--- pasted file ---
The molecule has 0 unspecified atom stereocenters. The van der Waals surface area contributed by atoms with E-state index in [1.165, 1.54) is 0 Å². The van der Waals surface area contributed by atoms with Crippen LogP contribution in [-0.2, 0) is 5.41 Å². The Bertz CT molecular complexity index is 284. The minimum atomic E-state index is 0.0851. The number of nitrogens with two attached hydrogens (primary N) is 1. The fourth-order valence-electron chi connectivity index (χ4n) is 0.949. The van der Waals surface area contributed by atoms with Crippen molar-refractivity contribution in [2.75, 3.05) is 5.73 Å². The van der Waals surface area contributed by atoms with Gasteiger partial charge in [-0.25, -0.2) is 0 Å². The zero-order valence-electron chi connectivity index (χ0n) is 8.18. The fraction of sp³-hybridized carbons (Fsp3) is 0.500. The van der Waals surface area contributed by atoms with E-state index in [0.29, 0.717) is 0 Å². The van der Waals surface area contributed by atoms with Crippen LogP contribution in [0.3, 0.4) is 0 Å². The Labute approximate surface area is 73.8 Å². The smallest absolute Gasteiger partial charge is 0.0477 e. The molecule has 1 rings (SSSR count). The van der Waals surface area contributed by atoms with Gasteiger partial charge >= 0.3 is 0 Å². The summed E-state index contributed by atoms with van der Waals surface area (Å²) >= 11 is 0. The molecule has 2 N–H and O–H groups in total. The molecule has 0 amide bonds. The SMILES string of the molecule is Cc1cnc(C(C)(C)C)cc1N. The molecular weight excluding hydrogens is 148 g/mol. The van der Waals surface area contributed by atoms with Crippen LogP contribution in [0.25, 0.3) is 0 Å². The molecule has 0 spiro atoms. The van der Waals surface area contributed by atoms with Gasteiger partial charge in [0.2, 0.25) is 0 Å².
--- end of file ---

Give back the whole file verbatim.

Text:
The molecule has 0 unspecified atom stereocenters. The van der Waals surface area contributed by atoms with E-state index in [1.165, 1.54) is 0 Å². The van der Waals surface area contributed by atoms with Crippen LogP contribution in [-0.2, 0) is 5.41 Å². The Bertz CT molecular complexity index is 284. The minimum atomic E-state index is 0.0851. The number of nitrogens with two attached hydrogens (primary N) is 1. The fourth-order valence-electron chi connectivity index (χ4n) is 0.949. The van der Waals surface area contributed by atoms with Crippen molar-refractivity contribution in [2.75, 3.05) is 5.73 Å². The van der Waals surface area contributed by atoms with Gasteiger partial charge in [-0.25, -0.2) is 0 Å². The zero-order valence-electron chi connectivity index (χ0n) is 8.18. The fraction of sp³-hybridized carbons (Fsp3) is 0.500. The van der Waals surface area contributed by atoms with E-state index in [0.29, 0.717) is 0 Å². The van der Waals surface area contributed by atoms with Crippen LogP contribution in [0.3, 0.4) is 0 Å². The Labute approximate surface area is 73.8 Å². The smallest absolute Gasteiger partial charge is 0.0477 e. The molecule has 1 rings (SSSR count). The van der Waals surface area contributed by atoms with Gasteiger partial charge >= 0.3 is 0 Å². The summed E-state index contributed by atoms with van der Waals surface area (Å²) >= 11 is 0. The molecule has 2 N–H and O–H groups in total. The molecule has 0 amide bonds. The SMILES string of the molecule is Cc1cnc(C(C)(C)C)cc1N. The molecular weight excluding hydrogens is 148 g/mol. The van der Waals surface area contributed by atoms with Crippen LogP contribution in [0.25, 0.3) is 0 Å². The molecule has 0 spiro atoms. The van der Waals surface area contributed by atoms with Gasteiger partial charge in [0.2, 0.25) is 0 Å².